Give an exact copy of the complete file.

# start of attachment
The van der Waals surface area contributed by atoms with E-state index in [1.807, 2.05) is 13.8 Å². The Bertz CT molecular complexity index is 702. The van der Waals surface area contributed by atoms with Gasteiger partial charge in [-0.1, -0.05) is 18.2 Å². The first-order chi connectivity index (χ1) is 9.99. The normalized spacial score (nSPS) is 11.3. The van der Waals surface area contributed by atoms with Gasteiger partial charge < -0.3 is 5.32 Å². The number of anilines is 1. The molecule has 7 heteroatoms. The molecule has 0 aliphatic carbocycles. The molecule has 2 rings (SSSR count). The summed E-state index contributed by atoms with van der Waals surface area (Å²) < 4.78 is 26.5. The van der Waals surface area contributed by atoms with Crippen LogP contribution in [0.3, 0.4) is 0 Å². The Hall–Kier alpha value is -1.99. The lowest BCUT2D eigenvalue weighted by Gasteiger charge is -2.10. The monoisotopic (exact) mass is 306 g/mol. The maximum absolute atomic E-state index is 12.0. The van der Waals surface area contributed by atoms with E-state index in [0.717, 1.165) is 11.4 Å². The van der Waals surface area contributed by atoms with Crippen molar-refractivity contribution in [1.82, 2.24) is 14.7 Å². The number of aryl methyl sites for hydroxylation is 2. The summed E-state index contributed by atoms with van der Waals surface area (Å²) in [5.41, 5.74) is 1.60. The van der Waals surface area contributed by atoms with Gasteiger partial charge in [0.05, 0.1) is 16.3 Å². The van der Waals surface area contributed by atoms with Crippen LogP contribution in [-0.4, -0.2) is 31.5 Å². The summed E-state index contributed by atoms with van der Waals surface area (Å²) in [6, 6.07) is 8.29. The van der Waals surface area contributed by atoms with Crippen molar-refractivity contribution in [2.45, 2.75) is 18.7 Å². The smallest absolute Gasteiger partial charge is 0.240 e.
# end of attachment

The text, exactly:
The van der Waals surface area contributed by atoms with E-state index in [1.807, 2.05) is 13.8 Å². The Bertz CT molecular complexity index is 702. The van der Waals surface area contributed by atoms with Gasteiger partial charge in [-0.1, -0.05) is 18.2 Å². The first-order chi connectivity index (χ1) is 9.99. The normalized spacial score (nSPS) is 11.3. The van der Waals surface area contributed by atoms with Gasteiger partial charge < -0.3 is 5.32 Å². The number of anilines is 1. The molecule has 7 heteroatoms. The molecule has 0 aliphatic carbocycles. The molecule has 2 rings (SSSR count). The summed E-state index contributed by atoms with van der Waals surface area (Å²) < 4.78 is 26.5. The van der Waals surface area contributed by atoms with Crippen LogP contribution in [0.3, 0.4) is 0 Å². The Hall–Kier alpha value is -1.99. The lowest BCUT2D eigenvalue weighted by Gasteiger charge is -2.10. The monoisotopic (exact) mass is 306 g/mol. The maximum absolute atomic E-state index is 12.0. The van der Waals surface area contributed by atoms with E-state index in [0.717, 1.165) is 11.4 Å². The van der Waals surface area contributed by atoms with Crippen molar-refractivity contribution in [1.82, 2.24) is 14.7 Å². The number of aryl methyl sites for hydroxylation is 2. The summed E-state index contributed by atoms with van der Waals surface area (Å²) in [5.41, 5.74) is 1.60. The van der Waals surface area contributed by atoms with Gasteiger partial charge in [0.05, 0.1) is 16.3 Å². The van der Waals surface area contributed by atoms with Crippen LogP contribution in [-0.4, -0.2) is 31.5 Å². The summed E-state index contributed by atoms with van der Waals surface area (Å²) in [6, 6.07) is 8.29. The van der Waals surface area contributed by atoms with Crippen molar-refractivity contribution in [2.45, 2.75) is 18.7 Å². The smallest absolute Gasteiger partial charge is 0.240 e.